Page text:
Born and raised in Dublin, graphic artist, Stephen Kelleher, upped sticks to journey across the pond shortly after graduating from the National College of Art & Design. For the last decade he has been living and working in the States and is currently residing in Brooklyn.
Stephen left Dublin in 2006 after he was discovered by Buck, what was then a foundling company but has since grown to one of the premier motion work studios in the world.
Buck saw my work and offered me a job! I credit long hours building my portfolio and centering my life around work as a 25 year old for that opportunity – perhaps not something that was healthy and holistic but sure, it helped me get recognized at that time.
After an exploration into screen-printing and street art in the late 1990s and early 2000s, Stephen was introduced to motion design in 2003. This area has maintained its position as the central area of his work along with a recent focus on self-portrait photography with all the areas lending to each other.
These disciplines have all in turn informed and influenced each other. The process of making work is always revelatory and there have been thousands of mini-breakthroughs that create a body of work or style rather than one or two finished projects that I could cite.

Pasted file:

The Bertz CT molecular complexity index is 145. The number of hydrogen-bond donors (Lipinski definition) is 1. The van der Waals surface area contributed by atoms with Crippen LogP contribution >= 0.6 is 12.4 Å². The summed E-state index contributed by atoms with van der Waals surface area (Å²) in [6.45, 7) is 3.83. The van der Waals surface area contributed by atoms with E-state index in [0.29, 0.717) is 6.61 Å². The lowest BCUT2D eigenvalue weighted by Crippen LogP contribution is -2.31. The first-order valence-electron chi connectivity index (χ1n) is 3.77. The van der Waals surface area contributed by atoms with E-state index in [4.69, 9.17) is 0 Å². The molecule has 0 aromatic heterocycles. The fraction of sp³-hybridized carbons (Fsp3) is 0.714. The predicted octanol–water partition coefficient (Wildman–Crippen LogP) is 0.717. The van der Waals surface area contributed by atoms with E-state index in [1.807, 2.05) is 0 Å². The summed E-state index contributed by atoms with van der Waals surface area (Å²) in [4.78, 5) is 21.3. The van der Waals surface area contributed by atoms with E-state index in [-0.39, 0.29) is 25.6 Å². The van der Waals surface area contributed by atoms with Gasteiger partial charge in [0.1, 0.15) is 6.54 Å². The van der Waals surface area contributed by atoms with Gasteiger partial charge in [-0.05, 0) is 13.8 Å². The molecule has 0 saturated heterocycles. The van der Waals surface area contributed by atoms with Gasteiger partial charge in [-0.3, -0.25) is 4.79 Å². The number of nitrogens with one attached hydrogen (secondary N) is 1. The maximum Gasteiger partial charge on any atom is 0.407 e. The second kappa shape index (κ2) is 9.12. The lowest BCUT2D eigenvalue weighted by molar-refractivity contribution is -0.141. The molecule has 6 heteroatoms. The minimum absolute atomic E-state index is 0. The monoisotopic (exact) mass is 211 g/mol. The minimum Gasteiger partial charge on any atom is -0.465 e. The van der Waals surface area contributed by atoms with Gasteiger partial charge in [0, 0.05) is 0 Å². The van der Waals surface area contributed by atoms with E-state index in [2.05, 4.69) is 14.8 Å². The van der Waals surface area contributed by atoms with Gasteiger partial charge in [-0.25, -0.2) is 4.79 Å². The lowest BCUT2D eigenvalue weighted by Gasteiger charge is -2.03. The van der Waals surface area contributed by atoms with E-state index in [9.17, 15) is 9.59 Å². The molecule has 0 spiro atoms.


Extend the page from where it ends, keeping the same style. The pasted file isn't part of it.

Taking queues from thinkers such as Christopher Hitchens, Gore Vidal, Richard Dawkins and Carl Sagan, Stephen has come to realize that the best design isn’t informed by design itself but from life. With his method of producing work being directly influenced by the energy levels on the day in question, he comments that being professional in the design industry means being objective about your work and solving problems in the best way possible.
While my influences may make me question the purpose of creating funny little pictures I still quite enjoy pushing shapes and colors around and playing in the sandbox of design as something of an escape from reality.
Currently working in what he calls a ‘transitionary period’, Stephen is focusing on photography, specifically self-portrait photography.
I am excited by the possibilities and think that as a process this is a seamless continuation for my desire to communicate. Definitely unknown territory and a steep learning curve which is where I’m happy to be.
Stephen blew us away with his opening talk at OFFSET Dublin this year and we can’t wait to see what else he has in store for us.